At the end of 1794, Frederick William II, King of Prussia, the entire European chessboard devastated by wars against revolutionary France, surrendered to the evidence: the second partition of Poland was inevitable. The army of Tsarina Catherine II reconquered Warsaw, and Plato was already expected in Krakow and Sadomir, partially occupied by the Prussians, to go to Austria. The Habsburg foreign minister, Johann Amadeus Franz de Paula von Thugot, did indeed agree with the Russians as long as he could take Bavaria instead of Belgium and that he would also get a surplus, at the expense of France or Venice. On January 3, 1795 the treaty was signed: part of it, to be also transferred to Berlin, granted Warsaw and the lands to the north to Prussia. The other side, kept secret from Prussia, secured the alliance between Austria and Russia in a possible war with Turkey. Warning in advance about the intentions of the two powers, Frederick William II decided to take the difficult step: sending Count Goltz (later replaced by Hardenberg) to Basel to negotiate an end to hostilities with the French. For freedom in Poland, Prussia abandoned the left bank of the Rhine and recognized the French liberties; A separate peace agreement was signed in Basel on April 5, 1795.
This is how things went a little over two hundred years ago: the bloody fields of Europe waited Napoleon’s entry into the arena.
How did Kant live those days? Perhaps Immanuel Kant was sitting at the desk looking out from the window of the only room at the bell tower at Königsberg, thinking. He was seventy-one years old, and library folders were lined up like soldiers on library shelves Criticism of pure reasonThe Criticism of practical reason and the Judgment criticism. In his hands the old philosopher turned and turned a small volume still wet with ink titled for lasting peace.
With this book, which bears on the title page an expository writing for philosophical projectKant raised his voice against political politics, and against the massacre of history. He did it the only way he knew, as a philosopher, by taking “the thing” by its roots; On account of the mockery of the court by the attendants and teachers in the palace, all bent on mentioning international politics.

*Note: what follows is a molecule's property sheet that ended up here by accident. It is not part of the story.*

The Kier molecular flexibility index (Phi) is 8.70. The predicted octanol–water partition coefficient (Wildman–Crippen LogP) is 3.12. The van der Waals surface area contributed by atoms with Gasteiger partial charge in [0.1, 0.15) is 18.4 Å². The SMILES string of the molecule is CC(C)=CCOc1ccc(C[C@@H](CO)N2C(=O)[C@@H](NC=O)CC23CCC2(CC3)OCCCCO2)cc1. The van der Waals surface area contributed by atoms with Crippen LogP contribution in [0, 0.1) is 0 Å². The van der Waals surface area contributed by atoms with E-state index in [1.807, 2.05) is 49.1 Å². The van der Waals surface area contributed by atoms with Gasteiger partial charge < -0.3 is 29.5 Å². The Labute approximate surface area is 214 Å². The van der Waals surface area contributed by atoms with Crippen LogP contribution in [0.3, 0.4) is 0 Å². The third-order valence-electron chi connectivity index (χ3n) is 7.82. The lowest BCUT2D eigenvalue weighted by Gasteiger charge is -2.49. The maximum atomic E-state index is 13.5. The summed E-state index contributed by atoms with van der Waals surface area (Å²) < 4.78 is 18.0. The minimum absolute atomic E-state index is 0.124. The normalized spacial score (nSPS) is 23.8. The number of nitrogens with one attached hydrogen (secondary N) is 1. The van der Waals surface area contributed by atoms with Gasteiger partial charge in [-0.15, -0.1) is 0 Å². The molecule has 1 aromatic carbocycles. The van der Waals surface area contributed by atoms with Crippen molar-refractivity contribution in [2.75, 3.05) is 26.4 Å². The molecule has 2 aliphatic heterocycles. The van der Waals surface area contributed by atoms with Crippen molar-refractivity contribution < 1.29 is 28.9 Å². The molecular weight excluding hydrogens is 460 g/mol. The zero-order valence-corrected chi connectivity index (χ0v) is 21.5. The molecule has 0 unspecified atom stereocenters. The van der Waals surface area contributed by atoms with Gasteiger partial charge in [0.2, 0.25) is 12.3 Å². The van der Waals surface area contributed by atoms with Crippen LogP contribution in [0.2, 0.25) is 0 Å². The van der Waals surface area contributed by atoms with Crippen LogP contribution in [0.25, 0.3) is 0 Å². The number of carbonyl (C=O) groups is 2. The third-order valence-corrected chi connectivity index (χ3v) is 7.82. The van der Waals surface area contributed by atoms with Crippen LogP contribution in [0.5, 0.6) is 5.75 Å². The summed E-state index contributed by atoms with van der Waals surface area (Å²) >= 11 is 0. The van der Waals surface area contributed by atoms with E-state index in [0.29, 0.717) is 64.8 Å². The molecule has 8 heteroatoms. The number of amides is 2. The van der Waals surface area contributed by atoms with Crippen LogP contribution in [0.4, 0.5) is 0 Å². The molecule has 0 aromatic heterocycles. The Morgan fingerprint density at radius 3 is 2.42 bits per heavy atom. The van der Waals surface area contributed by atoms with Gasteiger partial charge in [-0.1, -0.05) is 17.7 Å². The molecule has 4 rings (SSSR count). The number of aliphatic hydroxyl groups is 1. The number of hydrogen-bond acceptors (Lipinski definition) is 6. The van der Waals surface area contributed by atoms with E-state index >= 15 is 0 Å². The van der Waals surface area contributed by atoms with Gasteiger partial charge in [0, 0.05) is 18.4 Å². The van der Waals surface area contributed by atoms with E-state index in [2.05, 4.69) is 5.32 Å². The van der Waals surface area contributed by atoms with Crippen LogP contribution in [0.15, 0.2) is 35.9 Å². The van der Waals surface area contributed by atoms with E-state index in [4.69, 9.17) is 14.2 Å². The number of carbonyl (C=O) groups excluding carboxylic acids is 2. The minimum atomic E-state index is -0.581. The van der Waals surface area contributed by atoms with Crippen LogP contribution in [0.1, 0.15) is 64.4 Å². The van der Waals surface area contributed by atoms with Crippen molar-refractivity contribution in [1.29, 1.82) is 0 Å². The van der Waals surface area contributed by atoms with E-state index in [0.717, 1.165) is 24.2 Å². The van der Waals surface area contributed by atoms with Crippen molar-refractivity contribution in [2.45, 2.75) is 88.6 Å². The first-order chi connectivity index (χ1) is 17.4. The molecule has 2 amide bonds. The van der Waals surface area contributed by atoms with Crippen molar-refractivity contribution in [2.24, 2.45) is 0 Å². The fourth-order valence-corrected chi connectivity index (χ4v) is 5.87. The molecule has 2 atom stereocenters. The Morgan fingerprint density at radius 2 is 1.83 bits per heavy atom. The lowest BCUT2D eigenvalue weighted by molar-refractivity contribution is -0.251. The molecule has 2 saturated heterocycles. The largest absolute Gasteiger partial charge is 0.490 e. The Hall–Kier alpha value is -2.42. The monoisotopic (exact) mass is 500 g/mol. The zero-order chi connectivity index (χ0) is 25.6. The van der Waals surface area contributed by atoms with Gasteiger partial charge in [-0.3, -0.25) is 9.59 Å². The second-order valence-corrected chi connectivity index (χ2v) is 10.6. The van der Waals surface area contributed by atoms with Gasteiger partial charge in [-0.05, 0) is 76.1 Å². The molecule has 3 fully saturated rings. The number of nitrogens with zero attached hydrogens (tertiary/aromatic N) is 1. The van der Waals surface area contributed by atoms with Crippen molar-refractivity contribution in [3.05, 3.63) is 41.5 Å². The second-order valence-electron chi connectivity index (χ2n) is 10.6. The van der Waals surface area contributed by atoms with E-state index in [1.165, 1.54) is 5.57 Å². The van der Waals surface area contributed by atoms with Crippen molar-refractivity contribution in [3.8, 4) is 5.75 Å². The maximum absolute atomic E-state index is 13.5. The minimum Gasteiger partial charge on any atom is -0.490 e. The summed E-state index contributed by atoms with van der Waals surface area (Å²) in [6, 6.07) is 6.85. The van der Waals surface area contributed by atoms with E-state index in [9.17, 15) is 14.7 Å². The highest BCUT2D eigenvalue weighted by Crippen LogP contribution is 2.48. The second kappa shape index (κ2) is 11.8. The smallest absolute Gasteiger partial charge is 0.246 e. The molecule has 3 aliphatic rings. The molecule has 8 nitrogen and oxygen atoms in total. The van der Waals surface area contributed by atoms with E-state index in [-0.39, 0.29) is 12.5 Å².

The dwarves did not even dream of questioning the inevitability of war. On the contrary, they pretended to be strong spirits, accepting them in a masculine way in their living rooms. The giant no, he hated it; And it was precisely in that operetta that he removed the pleasure of painting an insidious portrait of those powerful spirits, which he called “moral politicians.” He wrote, by concealing moral principles contrary to the law under the pretense of human nature incapable of doing good (…), they make it impossible, in their regard to any progress for the better, and perpetuate the violation of the law. He continued, “…they give themselves the spirit of knowing men, without knowing man and what can be made of him (and this requires a higher point of anthropological observation)”.
Well, what can be done with this man afflicted by constant struggles, Kant explained meticulously in The Project for Perpetual Peace. Who did not want to be, the philosopher hastened to point out, “Peace of the cemetery” is the result of the stagnation and prostration of subjects under tyrannical control. That peace was more humiliating than war.
The idea of general and lasting peace has had a long history, which is inscribed in the Arian tradition. Charles Irene de Saint-Pierre and Jean-Jacques Rousseau wrote about it, and the title of dreamers attracted the whole class of pacifists. To escape criticism, Kant I will reconsider the whole thing, giving the presentation of the project the unusual shape of an international treaty. Complete it with preliminary and final materials, confidentiality agreements and margins. The six raw materials were to provide the “necessary conditions” for this Elimination of the principal causes of war between nations.” In short, they have proved: that a peace treaty is not so if it is signed with “the tacit pretext of a future war”; that “no country can obtain another by inheritance, exchange, purchase, or gift.” Rather, Article 3 provides for disarmament: “The standing armies (permanent miles) should disappear completely over time”, while the fifth reminds us that “we should not contract public debts in view of a procedure to be explained abroad”.
After clarifying the initial conditions, the philosopher realized that “the state of peace among human beings living together is not at all a natural state.” In other words, it had to be established and supported by an enormous legal framework, as someone saw the League of Nations. Continuing to read the treaty, we come to the three specific articles, those that should guarantee lasting peace. First of all, “the constitution of every state shall be republican.” This is because “if citizens’ consent is required to decide whether or not to wage war (…) they will think for a long time before starting such a bad game.” A republican constitution is a necessary but not a sufficient condition for peace which also requires international order. Here the philosopher imagined a federation of free nations bound by a final peace agreement: wars were forever prohibited as a means of resolving international conflicts.